$137.8B U.S. ad spend for top 200 advertisers
Samsung and Beats have harmoniously coexisted on R/GA's client roster since the shop started working with the brands. But that coexistence likely has a shelf-life as Beats takes on a new parent company in Apple, one of Samsung's biggest rivals.
R/GA, which is based in New York, is now planning to open a Los Angeles-based conflict shop designed to create a firewall between the two clients, as well as any other future conflicts, Ad Age has learned.
R/GA confirmed that it has set up a separate legal entity in Los Angeles, where it runs its Beats account, but declined to disclose details around what prompted the move and its future plans for the group. The entity does not yet have a name.
"We're just working hard to do our very best work," said R/GA CEO Bob Greenberg. "With everything that will become a conflict, it's impossible for companies not to have potential conflicts."
Representatives for Apple, Beats and Samsung didn't immediately respond to requests for comment.
R/GA once handled the Beats account at the shop's London office but subsequenty moved all its Beats work to its L.A. office, where the client is based. That shift probably accounts for the L.A. office's rapid growth to 40 staffers from 3.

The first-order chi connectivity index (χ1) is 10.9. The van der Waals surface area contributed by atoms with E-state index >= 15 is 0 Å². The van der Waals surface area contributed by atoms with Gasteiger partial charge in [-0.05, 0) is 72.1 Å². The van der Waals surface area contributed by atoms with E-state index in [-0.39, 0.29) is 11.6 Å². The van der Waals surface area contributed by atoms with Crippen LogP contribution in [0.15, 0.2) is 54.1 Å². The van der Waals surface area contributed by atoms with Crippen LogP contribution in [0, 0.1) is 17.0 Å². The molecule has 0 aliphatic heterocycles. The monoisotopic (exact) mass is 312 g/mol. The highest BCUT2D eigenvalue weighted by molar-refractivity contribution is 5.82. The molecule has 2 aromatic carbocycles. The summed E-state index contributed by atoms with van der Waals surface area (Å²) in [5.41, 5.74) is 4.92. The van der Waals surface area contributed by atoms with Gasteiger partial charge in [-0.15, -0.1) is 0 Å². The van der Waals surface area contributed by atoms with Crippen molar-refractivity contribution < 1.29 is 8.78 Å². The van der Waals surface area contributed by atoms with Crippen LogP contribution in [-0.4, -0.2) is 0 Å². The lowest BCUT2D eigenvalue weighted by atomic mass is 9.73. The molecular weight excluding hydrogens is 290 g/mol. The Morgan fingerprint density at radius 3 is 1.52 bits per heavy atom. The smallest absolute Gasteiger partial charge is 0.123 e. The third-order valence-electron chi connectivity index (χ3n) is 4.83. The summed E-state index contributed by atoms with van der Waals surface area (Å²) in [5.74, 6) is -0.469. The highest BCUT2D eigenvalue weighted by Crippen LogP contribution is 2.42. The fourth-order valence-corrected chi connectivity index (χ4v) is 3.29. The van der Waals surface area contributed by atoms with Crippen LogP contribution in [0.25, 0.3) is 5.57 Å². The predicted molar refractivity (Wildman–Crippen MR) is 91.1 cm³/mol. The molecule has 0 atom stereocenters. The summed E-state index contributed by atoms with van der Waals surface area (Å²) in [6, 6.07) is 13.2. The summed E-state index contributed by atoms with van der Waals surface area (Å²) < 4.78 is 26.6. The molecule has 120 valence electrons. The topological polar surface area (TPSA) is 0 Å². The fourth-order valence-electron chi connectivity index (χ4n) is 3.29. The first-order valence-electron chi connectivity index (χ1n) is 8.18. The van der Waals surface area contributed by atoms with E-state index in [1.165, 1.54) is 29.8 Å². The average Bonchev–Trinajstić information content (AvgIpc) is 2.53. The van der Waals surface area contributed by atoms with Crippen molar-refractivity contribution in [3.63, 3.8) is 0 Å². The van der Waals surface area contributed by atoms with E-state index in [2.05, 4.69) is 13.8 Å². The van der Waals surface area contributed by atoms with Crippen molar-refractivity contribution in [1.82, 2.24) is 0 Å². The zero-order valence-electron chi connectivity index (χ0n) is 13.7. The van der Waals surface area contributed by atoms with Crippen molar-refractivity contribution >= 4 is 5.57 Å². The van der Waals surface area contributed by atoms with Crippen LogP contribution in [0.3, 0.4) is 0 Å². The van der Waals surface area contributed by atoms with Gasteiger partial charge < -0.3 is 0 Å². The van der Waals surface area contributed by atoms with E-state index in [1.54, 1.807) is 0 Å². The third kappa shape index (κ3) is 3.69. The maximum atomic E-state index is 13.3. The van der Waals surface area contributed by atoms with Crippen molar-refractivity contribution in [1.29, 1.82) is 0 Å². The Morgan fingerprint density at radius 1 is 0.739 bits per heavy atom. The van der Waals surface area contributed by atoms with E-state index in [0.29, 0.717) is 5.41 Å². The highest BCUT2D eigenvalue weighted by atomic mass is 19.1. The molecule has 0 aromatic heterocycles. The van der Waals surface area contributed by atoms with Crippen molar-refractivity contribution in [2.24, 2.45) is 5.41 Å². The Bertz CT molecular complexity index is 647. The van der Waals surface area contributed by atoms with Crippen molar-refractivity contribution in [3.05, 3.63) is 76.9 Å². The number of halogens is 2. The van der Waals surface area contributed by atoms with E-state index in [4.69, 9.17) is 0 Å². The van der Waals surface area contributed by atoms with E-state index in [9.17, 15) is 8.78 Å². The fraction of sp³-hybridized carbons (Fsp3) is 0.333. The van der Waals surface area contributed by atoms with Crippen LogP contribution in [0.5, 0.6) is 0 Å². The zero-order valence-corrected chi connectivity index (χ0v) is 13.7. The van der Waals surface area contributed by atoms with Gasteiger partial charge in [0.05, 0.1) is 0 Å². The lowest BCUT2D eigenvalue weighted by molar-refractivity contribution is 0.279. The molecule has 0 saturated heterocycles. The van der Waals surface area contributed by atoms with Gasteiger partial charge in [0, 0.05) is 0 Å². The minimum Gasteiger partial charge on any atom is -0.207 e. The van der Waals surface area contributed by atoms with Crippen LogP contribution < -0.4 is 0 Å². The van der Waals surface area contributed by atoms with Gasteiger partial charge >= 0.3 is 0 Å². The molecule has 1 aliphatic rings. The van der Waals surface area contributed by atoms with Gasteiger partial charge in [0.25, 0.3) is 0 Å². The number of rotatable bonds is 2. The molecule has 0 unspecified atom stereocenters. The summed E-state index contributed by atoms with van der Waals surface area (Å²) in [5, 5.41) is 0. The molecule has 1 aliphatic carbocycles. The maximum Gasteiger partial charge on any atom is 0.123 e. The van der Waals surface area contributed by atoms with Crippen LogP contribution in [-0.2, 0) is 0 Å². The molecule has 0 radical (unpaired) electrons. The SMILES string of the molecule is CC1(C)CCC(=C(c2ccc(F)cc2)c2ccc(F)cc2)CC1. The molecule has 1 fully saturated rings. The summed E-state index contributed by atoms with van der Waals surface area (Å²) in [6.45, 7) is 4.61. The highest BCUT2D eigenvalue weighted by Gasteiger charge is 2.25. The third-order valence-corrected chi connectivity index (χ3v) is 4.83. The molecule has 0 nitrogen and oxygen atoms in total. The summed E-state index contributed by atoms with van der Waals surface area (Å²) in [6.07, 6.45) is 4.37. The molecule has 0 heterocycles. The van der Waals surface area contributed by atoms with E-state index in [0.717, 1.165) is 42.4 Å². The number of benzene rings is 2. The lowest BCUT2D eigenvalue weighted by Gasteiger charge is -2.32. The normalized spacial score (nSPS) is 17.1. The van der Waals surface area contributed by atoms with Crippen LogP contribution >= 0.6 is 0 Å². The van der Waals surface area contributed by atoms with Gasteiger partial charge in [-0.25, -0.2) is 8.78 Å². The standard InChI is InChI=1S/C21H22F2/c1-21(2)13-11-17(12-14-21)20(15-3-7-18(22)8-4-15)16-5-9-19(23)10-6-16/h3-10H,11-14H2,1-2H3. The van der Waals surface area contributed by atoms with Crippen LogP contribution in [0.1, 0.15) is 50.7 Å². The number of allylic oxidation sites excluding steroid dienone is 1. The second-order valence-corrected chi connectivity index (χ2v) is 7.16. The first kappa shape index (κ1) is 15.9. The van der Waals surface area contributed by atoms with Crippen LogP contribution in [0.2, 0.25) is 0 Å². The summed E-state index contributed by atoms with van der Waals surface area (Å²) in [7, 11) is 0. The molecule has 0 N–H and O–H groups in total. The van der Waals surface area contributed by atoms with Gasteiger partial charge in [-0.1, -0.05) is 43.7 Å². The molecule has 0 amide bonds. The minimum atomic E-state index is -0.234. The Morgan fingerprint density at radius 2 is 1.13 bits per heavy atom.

Apple agreed to buy Beats for $3 billion in May.
Conflicts have been an issue for large established shops, like R/GA, that service clients in most product categories.
R/GA won Samsung's North American digital marketing account last year, which ultimately led Microsoft to move business out of R/GA and to Publicis Groupe's Razorfish. "The decision to switch digital online advertising agencies arose due to competitive conflicts with the previous agency," a Microsoft spokesman said at the time.
Even more than Microsoft and Samsung, Apple and Samsung have gone to war in recent years, as evident not only in attack ads but also an email that surfaced during their highly publicized patent trial. In the email, Apple lead marketing exec Phil Schiller complained that the creative coming out of Apple agency TBWA/MAL wasn't as good as Samsung's.
It doesn't help navigate delicate conflict issues that Apple has always been a stickler when it comes to privacy around its marketing and product development, keeping a tight grip on the information to which many of its agencies are privy. The brand's unique ways have prompted agencies to go to special lengths to keep their teams separate and private, and even transport their people to Apple headquarters for long periods of time to support top-secret product launches.